In a $16 million campaign, the Inter-American Institute for Cooperation on Agriculture is killing the entire pig population of Haiti.

A sequel to similar eradication in the Dominican Republic on the eastern two-thirds of Hispaniola Island, the slaughter marks the second phase of what experts say will be the first time such a broad area has been cleared of livestock in an effort to wipe out disease, in this case, African Swine Fever.

The disease is harmless to humans but devastating to pigs, making it difficult for them to feed or breathe. Highly contagious and sometimes spread by feeding pigs garbage from airplane meals, it traveled to the American continent from Spain and Portugal after moving up to Europe from its origin in Africa in the late 1970s.

The United States, Canada and Mexico have contributed heavily to the campaign. Besides helping Haiti, these nearby countries are ensuring their own farmers against spread of the disease that has infected this island and can be combated only by killing the pork population and starting anew with healthy animals.

To persuade Haitians to bring in their pigs for slaughter, specialists have had to overcome a tradition that makes pig ownership similar to a bank account for peasants saving to pay for an illness, a daughter's wedding or a son's schooling.

"Pigs for the Haitian peasant are a security blanket," said Marie-Therese Sebrechts, coordinator for information in the Project for the Eradication of African Swine Fever and Development of Pork Production in Haiti, known by its French-language initials as PEPADEP.

The main weapon has been money. Haitians who bring their pigs in for slaughter get $40 for an adult, $20 for a young animal and $5 for a piglet. In addition, they keep the meat, which remains unaffected by the disease, for sale at prices ranging from $10 to more than $60.

The result has been to double the value of pigs in a country where the average annual income remains less than $250. If this is not strong enough as a selling point, Haitian authorities, including the Tontons Macoutes political police, make sure all peasants get the word that slaughter is imperative.

Marie Celonie and several friends showed up at this slaughter site 10 miles south of Port-au-Prince recently with 10 black pigs squealing and straining at their twine leashes.

As dozens of other pigs grunted, heaved and shrieked around her, Marie tugged her own herd toward the slaughtering pit. A wiry little man with a shiny wooden club attacked the animals, swinging furiously at the top of their snouts until they lay still and a young boy could step up with a kitchen knife and slit their throats.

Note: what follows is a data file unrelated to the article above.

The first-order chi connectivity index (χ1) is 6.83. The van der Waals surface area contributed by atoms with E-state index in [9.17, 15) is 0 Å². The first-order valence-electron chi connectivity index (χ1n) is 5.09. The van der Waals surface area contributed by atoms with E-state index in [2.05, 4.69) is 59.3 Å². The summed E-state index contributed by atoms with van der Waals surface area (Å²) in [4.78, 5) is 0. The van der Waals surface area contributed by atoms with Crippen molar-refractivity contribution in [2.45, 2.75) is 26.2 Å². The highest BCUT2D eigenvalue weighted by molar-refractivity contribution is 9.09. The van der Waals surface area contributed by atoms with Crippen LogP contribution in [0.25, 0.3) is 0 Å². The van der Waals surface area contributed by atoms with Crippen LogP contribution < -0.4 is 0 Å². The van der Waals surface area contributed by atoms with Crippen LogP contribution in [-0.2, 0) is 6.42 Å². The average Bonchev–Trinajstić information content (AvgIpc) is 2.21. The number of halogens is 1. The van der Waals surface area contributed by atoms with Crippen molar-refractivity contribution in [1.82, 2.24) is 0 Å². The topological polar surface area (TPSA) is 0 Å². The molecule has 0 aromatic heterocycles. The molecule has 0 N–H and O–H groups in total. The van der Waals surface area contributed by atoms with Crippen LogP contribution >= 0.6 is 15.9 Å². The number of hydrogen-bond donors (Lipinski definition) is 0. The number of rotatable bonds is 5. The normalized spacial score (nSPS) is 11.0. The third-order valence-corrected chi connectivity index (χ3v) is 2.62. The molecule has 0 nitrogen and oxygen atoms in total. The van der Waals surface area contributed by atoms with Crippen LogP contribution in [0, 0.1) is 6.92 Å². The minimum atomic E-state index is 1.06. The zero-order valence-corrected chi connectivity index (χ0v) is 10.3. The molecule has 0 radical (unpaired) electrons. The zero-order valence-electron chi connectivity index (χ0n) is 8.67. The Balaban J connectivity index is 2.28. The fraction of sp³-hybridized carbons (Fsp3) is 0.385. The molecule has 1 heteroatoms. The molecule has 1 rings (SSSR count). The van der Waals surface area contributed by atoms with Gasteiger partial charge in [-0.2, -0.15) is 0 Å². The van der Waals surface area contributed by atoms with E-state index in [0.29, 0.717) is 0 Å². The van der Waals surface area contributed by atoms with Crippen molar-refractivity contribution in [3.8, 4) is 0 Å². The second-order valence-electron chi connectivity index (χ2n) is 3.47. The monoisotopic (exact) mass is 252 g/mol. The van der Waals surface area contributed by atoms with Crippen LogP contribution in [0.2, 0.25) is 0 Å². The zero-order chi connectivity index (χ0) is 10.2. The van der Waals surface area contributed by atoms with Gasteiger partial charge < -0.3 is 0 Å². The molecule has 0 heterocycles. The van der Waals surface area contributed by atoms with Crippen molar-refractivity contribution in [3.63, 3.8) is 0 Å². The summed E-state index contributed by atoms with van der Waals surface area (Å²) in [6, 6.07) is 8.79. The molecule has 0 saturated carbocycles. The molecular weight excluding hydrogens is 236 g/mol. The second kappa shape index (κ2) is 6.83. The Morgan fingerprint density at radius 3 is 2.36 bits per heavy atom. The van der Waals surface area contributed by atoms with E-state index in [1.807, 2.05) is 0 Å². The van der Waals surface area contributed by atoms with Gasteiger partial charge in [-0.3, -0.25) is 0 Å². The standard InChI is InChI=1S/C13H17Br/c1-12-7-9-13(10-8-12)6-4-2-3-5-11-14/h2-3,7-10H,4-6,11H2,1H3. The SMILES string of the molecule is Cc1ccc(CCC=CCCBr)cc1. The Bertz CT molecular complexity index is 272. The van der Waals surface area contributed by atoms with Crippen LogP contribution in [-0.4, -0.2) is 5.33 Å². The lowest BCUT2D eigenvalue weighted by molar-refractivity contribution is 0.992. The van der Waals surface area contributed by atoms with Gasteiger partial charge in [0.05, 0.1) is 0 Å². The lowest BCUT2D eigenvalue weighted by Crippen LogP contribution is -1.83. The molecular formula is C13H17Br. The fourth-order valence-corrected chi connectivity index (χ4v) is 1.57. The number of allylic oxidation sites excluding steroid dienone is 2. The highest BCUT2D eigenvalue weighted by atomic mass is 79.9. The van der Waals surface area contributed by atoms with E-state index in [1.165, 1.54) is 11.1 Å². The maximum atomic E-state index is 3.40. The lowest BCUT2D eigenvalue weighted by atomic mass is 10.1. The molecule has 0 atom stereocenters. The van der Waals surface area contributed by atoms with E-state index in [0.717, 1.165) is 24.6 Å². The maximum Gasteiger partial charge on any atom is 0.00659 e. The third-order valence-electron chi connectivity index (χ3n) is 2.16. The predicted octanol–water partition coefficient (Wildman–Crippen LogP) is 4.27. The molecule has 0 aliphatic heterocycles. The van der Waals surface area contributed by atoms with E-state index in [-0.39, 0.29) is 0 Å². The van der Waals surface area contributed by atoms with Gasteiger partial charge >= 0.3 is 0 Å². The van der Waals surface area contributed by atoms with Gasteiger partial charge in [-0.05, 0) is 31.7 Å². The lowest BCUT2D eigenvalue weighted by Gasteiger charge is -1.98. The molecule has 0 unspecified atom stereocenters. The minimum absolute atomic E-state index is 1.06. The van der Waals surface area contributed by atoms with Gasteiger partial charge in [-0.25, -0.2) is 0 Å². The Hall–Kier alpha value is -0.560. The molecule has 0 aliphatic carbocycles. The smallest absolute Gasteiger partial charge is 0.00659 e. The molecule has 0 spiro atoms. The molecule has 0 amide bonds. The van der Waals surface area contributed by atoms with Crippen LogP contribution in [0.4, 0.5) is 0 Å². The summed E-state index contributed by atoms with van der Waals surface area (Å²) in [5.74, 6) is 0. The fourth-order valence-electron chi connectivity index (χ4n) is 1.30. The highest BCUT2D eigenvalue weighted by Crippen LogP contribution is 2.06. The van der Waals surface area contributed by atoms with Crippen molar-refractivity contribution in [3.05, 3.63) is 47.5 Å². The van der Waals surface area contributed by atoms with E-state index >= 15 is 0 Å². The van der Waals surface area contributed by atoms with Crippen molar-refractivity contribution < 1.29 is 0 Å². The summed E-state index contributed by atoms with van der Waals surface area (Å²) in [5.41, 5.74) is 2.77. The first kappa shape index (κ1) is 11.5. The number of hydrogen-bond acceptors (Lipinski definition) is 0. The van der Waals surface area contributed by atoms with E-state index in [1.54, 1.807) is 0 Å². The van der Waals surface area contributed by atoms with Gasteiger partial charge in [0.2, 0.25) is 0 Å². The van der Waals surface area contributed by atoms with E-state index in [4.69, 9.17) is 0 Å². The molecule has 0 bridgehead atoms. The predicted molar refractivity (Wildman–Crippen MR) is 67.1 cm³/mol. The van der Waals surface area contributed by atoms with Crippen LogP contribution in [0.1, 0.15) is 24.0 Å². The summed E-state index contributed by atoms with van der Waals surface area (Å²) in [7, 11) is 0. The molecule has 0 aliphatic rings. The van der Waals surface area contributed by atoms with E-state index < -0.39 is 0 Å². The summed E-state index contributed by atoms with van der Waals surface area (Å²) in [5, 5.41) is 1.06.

Blood flowed into the hole while a second boy sliced off the ears, handing one from each pig to Marie. With 10 dripping trophies in hand, she walked to the paymaster set up under a tree. After signing the receipt with a thumb print, Marie left with $400 in Haitian gourdes and enough meat to sell for almost double Haiti's per capita annual income.

Nearby, a youth in a yellow T-shirt and tan shorts was seen leading a small pig by a leash toward the slaughter pit, chanting in rhythm "PEPADEP, PEPADEP."

Anthony Pluviose, a Haitian employed by the institute, had carefully counted out the money and handed it over to Marie in a solemn gesture. The cash had been handed to him seconds earlier by a foreign paymaster with sole access to the canvas bag where the money was stored. A Haitian policeman armed with an aged Garand sat beside the sack.

Dr. Igor Platanow, one of the campaign's top administrators, underlined the importance of joint responsibility for money in a country notorious for aid projects drained away by pilferage and graft.

More than a dozen slaughtering teams, each with a paymaster, are at work in Haiti most days. Their activities range from muleback rides to small villages with only a few animals to permanent kill sites such as this one, where about 375 pigs a day are bought and slaughtered.

Since the killing began last May, about 150,000 pigs have been slaughtered. By the time it is over next summmer, 250,000 animals will have died, Platanow said.

Scientists at the institute, which is affiliated with the Organization of American States headquartered in Washington, say African Swine Fever is believed to have come to Haiti via the Dominican Republic, which probably got it from Brazil.

The Dominican Republic, after an eradication campaign similar to Haiti's, has reintroduced pigs only in controlled areas far from the border. Authorities there are awaiting the end of the Haitian campaign to resume full pork production.

After several months without pork production, Haiti will begin repopulating with imported pigs, Platanow said. Some areas where all pigs have been slaughtered already will be getting their first new pigs in April under strictly controlled conditions.

Similar mass eradications of livestock have been carried out in Mexico for hoof-and-mouth disease, the United States for pork cholera and Cuba for African Swine Fever, Platanow said. But these have concentrated on certain areas and the slaughters in the Dominican Republic and Haiti are the first of an entire animal population.